2. It took me a while to get going with this one. In fact, I only had one of the across clues after the first pass. Fortunately I had a few more down clues and this helped me on my way to a satisfying solve. Plenty to like and I have ticks by 19a, 23a, 4d and 18d. My COTD is 26a.

    Many thanks to Campbell for the fun and to pommers for the hints.

  3. Just right to clear the head this morning, after being unable to access the double toughie yesterday. As Pommers says, a couple of clues on a higher level than the rest of the puzzle, in the NW corner.
    Thanks to him and to the setter

        1. Don’t suppose I’ll be able 5o do it, but could I have a link to the double toughie too, please?
          Apologies if I have misinterpreted the ‘you’ve got mail’

          Thank you
          Ora Meringue

              1. Remarkably I have just discovered this double toughie on the App. Although there wasn’t a Christmas Day paper version, there was one on the App, which I didn’t realise. I’m just a paper subscriber with digital access, but not allowed on the puzzles website. Just scroll across the top til you get to puzzles, and there it is. No help if you just buy the paper on an ad hoc basis though.
                Thanks to CS for the copy though. Making slow progress!

  4. Very enjoyable with the NW just taking me into 2* time.
    I particularly liked the double definition at 7a, the smooth 23a and the clever 5d but I’ve given (joint) top spot to 3&20d for the images they conjure up (the person not the coat in the latter.)
    Many thanks to Campbell and Pommers (remember the Plant track well, off his debut album if not mistaken) for brightening up a wet Monday morning.

  5. Enjoyable crossword which lasted from Bray to Virginia Water (**). 4d was my favourite. Thanks to today’s setter and DT.

  6. 2*/4*. This was light and good fun. Just the job for a brain slowed down by two days of excesses.

    7a was my favourite.

    Many thanks to Campbell and to pommers.

  7. Took me a while to get started then was held up for ages by the NE corner, but I prevailed without assistance in the end.

    Thanks to the setter and to Pommers…..enjoy your sunshine!

  8. I also had a slow start which gave me a bit of a sinking feeling but perservation gradually unlocked what proved to be an elegant and enjoyable puzzle. Even learnt a new word in Slyboots!
    My favs were 18d and 14/11, the latter as it always popular in this house.
    Thx to all

  9. This was a real charmer for me, with such elegant and amusing clues as 7a & 3d, but my favourites have to be 2d, 18d, 26a, and 21d especially because Joan Sutherland and Marilyn Horne gave me enough operatic shivers to last a lifetime in that Bellini masterpiece, and yes they still rock. Lovely puzzle. Thanks and Happy New Year to pommers and Campbell. ** / ****

  10. It’s Monday :good: It’s Campbell :good: Although, until I found the bottom line pun in the Quickie, I had some thoughts that it might not be a Campbell at all.

    Favourite – a toss-up between 5d and 18d – and the winner is 18d.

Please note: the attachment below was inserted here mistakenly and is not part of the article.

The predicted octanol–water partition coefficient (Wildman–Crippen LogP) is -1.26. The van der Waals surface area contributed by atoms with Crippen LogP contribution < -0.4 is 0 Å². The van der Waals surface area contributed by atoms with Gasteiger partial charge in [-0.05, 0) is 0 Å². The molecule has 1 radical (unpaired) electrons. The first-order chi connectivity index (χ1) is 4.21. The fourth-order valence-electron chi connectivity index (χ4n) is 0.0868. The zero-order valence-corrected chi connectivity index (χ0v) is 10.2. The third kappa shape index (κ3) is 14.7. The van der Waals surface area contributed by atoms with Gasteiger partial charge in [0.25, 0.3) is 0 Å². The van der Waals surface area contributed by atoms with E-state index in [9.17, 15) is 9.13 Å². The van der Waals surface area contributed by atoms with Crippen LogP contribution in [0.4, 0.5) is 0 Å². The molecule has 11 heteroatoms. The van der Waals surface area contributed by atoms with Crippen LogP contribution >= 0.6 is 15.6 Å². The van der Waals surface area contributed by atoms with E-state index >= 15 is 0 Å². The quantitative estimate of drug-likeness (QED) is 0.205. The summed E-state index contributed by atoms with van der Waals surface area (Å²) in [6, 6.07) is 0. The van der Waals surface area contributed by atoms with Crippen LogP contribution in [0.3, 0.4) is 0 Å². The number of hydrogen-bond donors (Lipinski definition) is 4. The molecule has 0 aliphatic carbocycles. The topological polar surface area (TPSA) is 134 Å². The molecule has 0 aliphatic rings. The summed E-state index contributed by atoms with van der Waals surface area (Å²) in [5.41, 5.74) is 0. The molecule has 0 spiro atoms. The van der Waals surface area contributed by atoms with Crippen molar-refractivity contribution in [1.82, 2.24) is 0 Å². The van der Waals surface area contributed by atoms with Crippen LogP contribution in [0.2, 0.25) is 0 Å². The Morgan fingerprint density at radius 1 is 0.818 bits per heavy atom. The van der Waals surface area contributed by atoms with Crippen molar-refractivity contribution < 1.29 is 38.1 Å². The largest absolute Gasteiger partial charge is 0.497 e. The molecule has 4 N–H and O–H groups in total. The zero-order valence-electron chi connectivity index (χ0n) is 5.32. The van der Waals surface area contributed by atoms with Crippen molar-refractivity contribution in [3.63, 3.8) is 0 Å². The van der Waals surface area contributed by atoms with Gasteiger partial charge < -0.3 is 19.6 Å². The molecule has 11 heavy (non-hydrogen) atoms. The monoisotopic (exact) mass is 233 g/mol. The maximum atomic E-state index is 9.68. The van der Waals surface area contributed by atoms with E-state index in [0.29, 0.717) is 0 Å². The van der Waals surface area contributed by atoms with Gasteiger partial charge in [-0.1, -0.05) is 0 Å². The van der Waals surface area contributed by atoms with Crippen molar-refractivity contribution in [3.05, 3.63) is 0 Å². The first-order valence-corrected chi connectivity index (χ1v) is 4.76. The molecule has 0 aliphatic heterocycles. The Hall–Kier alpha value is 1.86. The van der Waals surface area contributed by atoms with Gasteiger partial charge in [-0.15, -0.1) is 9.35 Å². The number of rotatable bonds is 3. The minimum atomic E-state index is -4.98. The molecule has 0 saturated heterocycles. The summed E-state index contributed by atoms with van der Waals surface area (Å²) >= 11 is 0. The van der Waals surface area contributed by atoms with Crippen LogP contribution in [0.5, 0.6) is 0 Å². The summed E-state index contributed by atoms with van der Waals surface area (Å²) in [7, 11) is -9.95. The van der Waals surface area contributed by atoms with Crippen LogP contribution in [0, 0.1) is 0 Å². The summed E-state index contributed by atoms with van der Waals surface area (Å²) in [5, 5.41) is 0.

Thanks to Campbell and pommers.

  11. I put teacher into 9a because of the checking letters I had, until I parsed 5d, and realised the error of my ways. Serves me right. 18d was my favourite. Thank you Campbell and Pommers.

  12. Thank you Campbell for this gentle affair, which surrendered quicker than England’s top order this morning. I tripped up on 3 down, lazily bunging in a grass rather than a mustelid. Will I ever learn?
    Enjoyed the remastered Robert Plant pommers.

  13. It’s been a long time since I heard the expression ‘slyboots’ and it made me smile. I seem to remember that my dear old gran was fond of using it. It earned a place on my podium along with 24a plus 17&20d.

    Thanks to Campbell for an enjoyable start to the crossword week and to pommers for the review – enjoy your sunshine!

  14. 4 and 20d took the honours this morning from this elegantly clued gem of a puzzle. This setter invariably gets a terrific balance of humour and style into his compilations, and this was a perfect example.

    Many thanks to Campbell for this and all your Monday crosswords, and to pommers for his work over the year.

  15. Unlike orhers, I find ithardro get to geips qith Campbell puzzles. The NW proved rather inaccessible and held me up for ages (4*/1*). I had to use Dnword to break into that part of rhe puzzle in the end. 18d was the best of the clues. Thabks to campbell and Pommers.

  16. Handy to recognise Campbell to confirm which day of the week we have reached. Lovely puzzle; like pals above I took a while to crack this one, but one is always confident with Campbell that the answers may be found without recourse to specialist publications related to the Ottoman Empire.

    Ah Bellini! Few could ever reach the beauty of this wonderful performance of ‘Casta Diva’ by the extraordinary Montserrat Caballé.

    Thanks to The Mighty Campbell, and sizzling pommers.

  17. I can recommend the web-site’s prize puzzle No 688 as a pleasant diversion, especially if you like anagrams.

  18. Also, I think our weather forecasters have got it spot on! certainly it’s well above 20°C and defo T-shirt weather!

  19. Only had a few in the top half. Bottom half flew in. The checkers helped to complete the top half in good time. No hints needed but thanks anyway. A very accessible and enjoyable crossword.

  20. Another nice puzzle following both of the two weekend fun offerings.
    Rate this 1.5*/4* today with some fun clues. For me, the NW was the last area in.
    Favourites include 19a, 2d, 3d, 5d & 18d with winner 2d by a nose over 18d … the answer from 2d proved it!

    Thanks to Campbell and pommers

  21. Like others a slow start, in SW corner then accelerated through S & N East slowing again in NW corner. Overall nearly *** time but **** entertainment.